Many years ago, one “Voltaire” wrote Dictionnaire philosophique. I have not read it in full, waiting (hoping) some day to read it in full in its original language. I did read a work intended–commissioned by Harvard University Press–as a sort of successor, Nisbet’s Prejudices, an imperfect work that remains delightfully fitting decades on. You should take note of the item in parenthesis, being a notion identical in other language with the word preceding: those who hope, endure in waiting.
A like criticism in usage, this mere blog is intended as a sort of study on “words”: Christians often remark upon the fact that the Greek for “word” is “logos”; it can mean much more than a form on the page, or certain sound supposed (wrongly) by its users to be connected to one concept or “meaning” or “mean” “one thing”, and is used to suggest a message and teaching that is a doctrine, or system of thought and understanding, which unwelcom’edly (in our day) is rather strict, or rather imposes consequences upon the actions of those who hold it. We can see such a usage–as “saying” or “teaching”–in such idioms as “let me have a word with you”, or in religious circles, the reverend declaring that he “has a word”.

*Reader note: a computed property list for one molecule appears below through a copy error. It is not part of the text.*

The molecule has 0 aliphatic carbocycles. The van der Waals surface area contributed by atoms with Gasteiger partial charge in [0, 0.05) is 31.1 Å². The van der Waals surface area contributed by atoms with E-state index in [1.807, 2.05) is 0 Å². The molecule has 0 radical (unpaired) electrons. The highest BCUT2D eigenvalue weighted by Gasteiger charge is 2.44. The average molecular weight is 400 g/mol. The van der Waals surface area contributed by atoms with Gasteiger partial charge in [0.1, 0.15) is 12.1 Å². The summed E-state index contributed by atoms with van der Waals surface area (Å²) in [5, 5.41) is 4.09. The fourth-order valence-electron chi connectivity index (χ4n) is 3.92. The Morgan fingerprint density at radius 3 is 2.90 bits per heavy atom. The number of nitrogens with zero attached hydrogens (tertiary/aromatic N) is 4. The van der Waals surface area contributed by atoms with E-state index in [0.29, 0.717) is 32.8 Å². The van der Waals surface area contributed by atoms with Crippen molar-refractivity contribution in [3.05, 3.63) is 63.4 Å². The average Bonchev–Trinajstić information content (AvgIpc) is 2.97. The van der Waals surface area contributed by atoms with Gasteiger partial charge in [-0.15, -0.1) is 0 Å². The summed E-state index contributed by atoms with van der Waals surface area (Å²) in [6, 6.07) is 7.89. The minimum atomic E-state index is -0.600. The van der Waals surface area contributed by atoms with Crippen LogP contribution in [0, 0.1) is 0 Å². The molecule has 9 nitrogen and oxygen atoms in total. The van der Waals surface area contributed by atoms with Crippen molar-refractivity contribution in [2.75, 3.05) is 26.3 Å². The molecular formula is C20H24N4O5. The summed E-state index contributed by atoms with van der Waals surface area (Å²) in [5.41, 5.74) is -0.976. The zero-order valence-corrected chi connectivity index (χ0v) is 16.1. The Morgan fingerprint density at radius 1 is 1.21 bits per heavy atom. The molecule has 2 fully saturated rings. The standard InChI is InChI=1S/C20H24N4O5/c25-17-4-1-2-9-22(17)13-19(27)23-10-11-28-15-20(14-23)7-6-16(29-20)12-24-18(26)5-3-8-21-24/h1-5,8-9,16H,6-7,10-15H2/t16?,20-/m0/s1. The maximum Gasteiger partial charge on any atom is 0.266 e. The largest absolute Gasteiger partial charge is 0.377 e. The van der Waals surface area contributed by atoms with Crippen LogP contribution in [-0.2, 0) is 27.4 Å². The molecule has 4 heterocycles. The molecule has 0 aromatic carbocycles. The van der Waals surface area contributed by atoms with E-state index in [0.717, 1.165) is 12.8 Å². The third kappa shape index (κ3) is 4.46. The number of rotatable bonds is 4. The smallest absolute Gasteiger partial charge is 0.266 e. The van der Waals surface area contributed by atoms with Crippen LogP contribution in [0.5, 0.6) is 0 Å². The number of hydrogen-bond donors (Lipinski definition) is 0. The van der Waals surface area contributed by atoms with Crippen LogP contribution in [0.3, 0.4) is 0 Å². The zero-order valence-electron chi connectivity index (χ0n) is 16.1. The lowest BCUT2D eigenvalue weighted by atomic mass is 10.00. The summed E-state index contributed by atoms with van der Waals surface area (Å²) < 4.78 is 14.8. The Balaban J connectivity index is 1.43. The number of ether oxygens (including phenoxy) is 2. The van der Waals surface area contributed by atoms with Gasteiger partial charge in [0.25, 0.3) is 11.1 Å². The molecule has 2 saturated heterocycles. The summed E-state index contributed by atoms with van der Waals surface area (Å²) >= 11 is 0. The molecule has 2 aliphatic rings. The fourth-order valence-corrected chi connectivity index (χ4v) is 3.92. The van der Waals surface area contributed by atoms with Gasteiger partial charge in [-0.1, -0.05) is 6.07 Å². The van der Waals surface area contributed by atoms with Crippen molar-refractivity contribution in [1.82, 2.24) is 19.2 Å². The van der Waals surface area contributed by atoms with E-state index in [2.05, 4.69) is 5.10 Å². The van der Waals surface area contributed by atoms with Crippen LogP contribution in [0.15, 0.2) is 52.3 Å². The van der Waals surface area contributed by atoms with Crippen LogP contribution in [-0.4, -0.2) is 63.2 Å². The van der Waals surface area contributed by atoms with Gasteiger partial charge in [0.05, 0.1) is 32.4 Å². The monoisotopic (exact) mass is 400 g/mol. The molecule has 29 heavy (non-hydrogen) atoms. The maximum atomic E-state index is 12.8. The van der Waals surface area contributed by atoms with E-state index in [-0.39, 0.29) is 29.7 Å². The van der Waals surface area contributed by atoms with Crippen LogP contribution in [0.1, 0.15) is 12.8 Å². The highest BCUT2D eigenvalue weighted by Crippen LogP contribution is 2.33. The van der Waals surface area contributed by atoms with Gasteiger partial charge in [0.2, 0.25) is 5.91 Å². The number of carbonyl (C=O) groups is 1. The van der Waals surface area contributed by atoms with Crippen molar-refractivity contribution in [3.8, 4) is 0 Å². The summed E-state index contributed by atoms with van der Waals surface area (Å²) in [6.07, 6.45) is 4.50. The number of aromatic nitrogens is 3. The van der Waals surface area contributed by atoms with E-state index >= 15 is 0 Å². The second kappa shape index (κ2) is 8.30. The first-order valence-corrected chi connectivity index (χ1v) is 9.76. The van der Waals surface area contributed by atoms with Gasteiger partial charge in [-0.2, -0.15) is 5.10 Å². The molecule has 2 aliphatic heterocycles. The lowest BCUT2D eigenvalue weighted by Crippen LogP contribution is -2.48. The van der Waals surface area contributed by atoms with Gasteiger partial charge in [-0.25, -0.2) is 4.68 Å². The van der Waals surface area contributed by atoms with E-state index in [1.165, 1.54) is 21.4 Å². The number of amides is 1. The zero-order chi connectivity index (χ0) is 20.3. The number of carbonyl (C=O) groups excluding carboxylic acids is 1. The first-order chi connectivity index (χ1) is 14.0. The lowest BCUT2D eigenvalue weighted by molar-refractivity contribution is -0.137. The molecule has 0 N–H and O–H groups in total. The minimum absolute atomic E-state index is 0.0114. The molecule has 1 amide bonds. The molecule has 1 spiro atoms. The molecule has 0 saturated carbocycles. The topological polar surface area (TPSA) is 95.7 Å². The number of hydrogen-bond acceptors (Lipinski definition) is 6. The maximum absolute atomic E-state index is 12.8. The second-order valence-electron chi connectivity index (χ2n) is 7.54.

There is another word in English capturing this sense, and it is my special interest …doctrine. Because surrounded by so many voices, there is a lot of doctrine, and the consequences to society of the habits and acts of those who hold it, are no good. It seems to be as the preachers says,
“none doeth good”,” there is none righteous, not even one; there is none that understandeth, there is none that seeketh for God; all have turned aside, together they have become unprofitable; there is none that doeth good, no, not one.” “Their throat is an open sepulchre; with their tongues they keep deceiving,” the poison of asps is under their lips”; “whose mouth is full of cursing and bitterness”; “their feet are swift to shed blood, destruction and misery are in their paths, and the way of peace have they not known.” “There is no fear of God before their eyes.